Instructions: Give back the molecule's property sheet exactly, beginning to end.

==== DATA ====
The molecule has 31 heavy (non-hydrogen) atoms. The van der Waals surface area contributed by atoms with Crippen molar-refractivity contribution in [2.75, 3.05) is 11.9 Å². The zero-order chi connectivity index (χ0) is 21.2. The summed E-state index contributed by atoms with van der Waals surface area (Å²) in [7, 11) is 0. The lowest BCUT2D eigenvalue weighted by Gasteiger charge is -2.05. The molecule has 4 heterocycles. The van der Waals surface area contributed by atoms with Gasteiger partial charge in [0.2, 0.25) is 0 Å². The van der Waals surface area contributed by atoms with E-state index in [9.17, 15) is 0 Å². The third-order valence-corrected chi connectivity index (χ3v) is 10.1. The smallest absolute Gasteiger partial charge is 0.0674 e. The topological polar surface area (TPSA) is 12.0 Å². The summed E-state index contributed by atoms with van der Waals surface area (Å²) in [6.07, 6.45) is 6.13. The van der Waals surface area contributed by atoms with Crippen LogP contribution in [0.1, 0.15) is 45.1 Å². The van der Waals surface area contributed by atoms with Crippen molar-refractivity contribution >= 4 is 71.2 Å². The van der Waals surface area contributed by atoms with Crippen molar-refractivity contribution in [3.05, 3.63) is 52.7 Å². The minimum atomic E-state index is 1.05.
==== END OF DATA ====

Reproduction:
The molecule has 31 heavy (non-hydrogen) atoms. The van der Waals surface area contributed by atoms with Crippen molar-refractivity contribution in [2.75, 3.05) is 11.9 Å². The zero-order chi connectivity index (χ0) is 21.2. The summed E-state index contributed by atoms with van der Waals surface area (Å²) in [7, 11) is 0. The lowest BCUT2D eigenvalue weighted by Gasteiger charge is -2.05. The molecule has 4 heterocycles. The van der Waals surface area contributed by atoms with Gasteiger partial charge in [0.2, 0.25) is 0 Å². The van der Waals surface area contributed by atoms with E-state index in [9.17, 15) is 0 Å². The third-order valence-corrected chi connectivity index (χ3v) is 10.1. The smallest absolute Gasteiger partial charge is 0.0674 e. The topological polar surface area (TPSA) is 12.0 Å². The summed E-state index contributed by atoms with van der Waals surface area (Å²) in [6.07, 6.45) is 6.13. The van der Waals surface area contributed by atoms with Crippen LogP contribution in [0.1, 0.15) is 45.1 Å². The van der Waals surface area contributed by atoms with Crippen molar-refractivity contribution >= 4 is 71.2 Å². The van der Waals surface area contributed by atoms with Crippen molar-refractivity contribution in [3.05, 3.63) is 52.7 Å². The minimum atomic E-state index is 1.05.